Last week, a horrendous scandal rocked Pennsylvania State University as the football team’s former defensive coordinator, Jerry Sandusky, was arrested and charged with sexually abusing at least eight boys since 1994. Some students, apparently callous to the victims’ suffering, rioted after university trustees fired Joe Paterno, the beloved head coach, for his failure to investigate earlier allegations. Could the Yale community ever similarly embarrass itself?

I doubt it, but not because Yale students are morally superior to our peers at other institutions. We need not worry because we do not entrust the football team with our reputations and self-worth. The Game will fill the Yale Bowl with screaming fans, but, fortunately, the final score will not have a lasting impact on most of us.

Several disquieting parallels can be drawn between Penn State and Yale. Our recently released campus climate report endorsed a training program on bystander intervention. Penn State graduate assistant Mike McQueary could have used such training when, in 2002, he walked in on Sandusky allegedly raping a 10-year-old boy. McQueary testified that he ran away to call his dad, who suggested talking to the infamously disinterested Paterno, instead of stopping the assault and calling the police.

Penn State’s recent scandal is hardly the first case of an apotheosized football team tarnishing a major national university. I grew up in South Bend, Ind., immersed in everything Notre Dame. In late 2010, the Notre Dame football team was connected to two student deaths.

Most egregiously, hard-charging coach Brian Kelly ordered an outdoor practice during extremely high winds. A junior who was filming practice died when his scissor lift blew over. Just before ascending the lift, he tweeted, “Gust of wind up to 60mph will be fun at work … I guess I’ve lived long enough.”

One month earlier, a freshman at nearby St. Mary’s College committed suicide days after accusing a Notre Dame football player of sexual assault. Notre Dame police waited more than two weeks to interview the football player, who never faced criminal charges.

Undoubtedly, Yale students face many morally fraught issues. Our sexual culture is imperfect; many of us would shy away from possible awkwardness instead of telling our classmates when they cross from assertive to objectionable behavior. Still, even the most misogynistic DKE brother, one presumes, would intervene to stop blatant child rape. Chief Higgins would never stonewall a sexual assault investigation to protect a Yale athlete.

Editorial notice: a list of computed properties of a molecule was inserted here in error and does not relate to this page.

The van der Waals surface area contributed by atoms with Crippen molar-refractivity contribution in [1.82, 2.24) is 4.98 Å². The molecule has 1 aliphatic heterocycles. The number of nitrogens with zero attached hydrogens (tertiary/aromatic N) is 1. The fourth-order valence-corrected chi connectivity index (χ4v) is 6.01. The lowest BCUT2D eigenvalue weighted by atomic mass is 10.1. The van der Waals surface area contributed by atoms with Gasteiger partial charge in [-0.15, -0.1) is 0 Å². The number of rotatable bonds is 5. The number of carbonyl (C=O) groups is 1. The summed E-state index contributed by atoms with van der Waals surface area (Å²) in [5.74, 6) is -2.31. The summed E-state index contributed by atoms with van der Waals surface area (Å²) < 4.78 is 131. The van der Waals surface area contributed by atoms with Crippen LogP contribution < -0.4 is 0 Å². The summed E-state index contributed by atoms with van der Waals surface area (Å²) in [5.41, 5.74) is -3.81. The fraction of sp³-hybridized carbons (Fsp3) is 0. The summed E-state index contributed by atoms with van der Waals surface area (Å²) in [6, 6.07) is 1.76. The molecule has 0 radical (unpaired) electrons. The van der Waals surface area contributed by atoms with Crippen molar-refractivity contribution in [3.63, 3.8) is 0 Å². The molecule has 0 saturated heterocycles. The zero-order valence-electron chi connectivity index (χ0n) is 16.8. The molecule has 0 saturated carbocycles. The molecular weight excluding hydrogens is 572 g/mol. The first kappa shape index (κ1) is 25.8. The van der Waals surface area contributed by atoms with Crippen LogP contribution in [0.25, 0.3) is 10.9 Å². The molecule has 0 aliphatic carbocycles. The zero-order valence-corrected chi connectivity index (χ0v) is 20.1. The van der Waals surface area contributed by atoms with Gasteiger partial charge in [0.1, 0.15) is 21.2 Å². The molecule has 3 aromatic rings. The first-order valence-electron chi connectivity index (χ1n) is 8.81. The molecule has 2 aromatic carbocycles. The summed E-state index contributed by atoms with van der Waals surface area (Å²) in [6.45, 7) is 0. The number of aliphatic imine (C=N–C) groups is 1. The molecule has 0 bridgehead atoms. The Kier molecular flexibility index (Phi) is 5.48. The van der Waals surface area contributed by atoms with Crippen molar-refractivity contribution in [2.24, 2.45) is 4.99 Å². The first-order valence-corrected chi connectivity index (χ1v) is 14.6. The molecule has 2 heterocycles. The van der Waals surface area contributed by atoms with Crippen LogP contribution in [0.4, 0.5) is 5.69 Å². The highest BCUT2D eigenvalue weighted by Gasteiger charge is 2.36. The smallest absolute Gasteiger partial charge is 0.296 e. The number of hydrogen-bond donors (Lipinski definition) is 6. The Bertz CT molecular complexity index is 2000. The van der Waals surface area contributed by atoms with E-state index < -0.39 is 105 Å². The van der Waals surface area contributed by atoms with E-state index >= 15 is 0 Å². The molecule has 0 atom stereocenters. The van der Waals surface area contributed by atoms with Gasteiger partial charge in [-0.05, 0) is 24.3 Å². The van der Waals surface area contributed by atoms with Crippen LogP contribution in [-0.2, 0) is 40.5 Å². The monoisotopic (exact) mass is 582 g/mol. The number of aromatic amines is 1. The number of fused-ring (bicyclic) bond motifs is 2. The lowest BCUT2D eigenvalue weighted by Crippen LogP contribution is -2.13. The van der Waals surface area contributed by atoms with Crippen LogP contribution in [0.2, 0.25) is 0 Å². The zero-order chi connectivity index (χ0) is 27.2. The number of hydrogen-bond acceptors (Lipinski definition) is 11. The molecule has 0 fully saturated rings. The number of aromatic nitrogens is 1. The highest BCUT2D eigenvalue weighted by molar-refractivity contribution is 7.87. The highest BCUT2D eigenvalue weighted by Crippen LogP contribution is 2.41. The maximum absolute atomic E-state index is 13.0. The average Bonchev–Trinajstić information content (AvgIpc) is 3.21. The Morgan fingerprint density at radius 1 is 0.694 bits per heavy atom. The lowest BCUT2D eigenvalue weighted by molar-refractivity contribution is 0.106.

When I first visited Yale, I was amazed that the storied, beautiful Yale Bowl was located so far from Old Campus. Notre Dame’s stadium anchors its residential and academic facilities. Now, I am glad that Yale students are comparatively disinterested in athletics, although I have certainly enjoyed being a fan in the stands at everything from football to field hockey.

Instead of cleaving our happiness to the fortunes of a small subset of our classmates, we fight our own battles on diverse fields. Dwight Hall hosts scores of organizations because Yale students want to practice leadership more than to join one of a few large — and probably more efficient — community service providers. Triumphs in laboratories and in local elections seem more epic and historic than anything broadcast on ESPN.

Casey Gerald ’09 wrote eloquently on this page Tuesday about the football team’s deep brotherhood. He confirmed what I learn from friends on varsity teams: Athletes have extraordinary motivation, talent and generosity.

All Yalies, however, should be part of such tight-knit groups, rather than simply idolizing a traditional, gender-segregated example. You can be an active participant in something bigger than yourself. In fact, finding camaraderie and struggling in something you actually care about is essential to the Yale experience.

Professional spectating, like Penn State and Notre Dame students do for their football teams, risks misdirecting our passion towards arbitrary goals like a win-loss record. Taken to the extreme, well-intentioned people will cover up sexual abuse and contribute to student deaths.

On Saturday, the Yale community will reunite with old friends in competition against a boisterous mob from Harvard. Two football teams will battle for seemingly eternal glory in front of television cameras and tens of thousands of screaming fans. But after the Game, we will get off the sidelines and resume pursuit of our unique dreams. Attending Yale athletics is a blast, but, ultimately, we are our own champions.

Joseph O’Rourke is a senior in Silliman College. Contact him at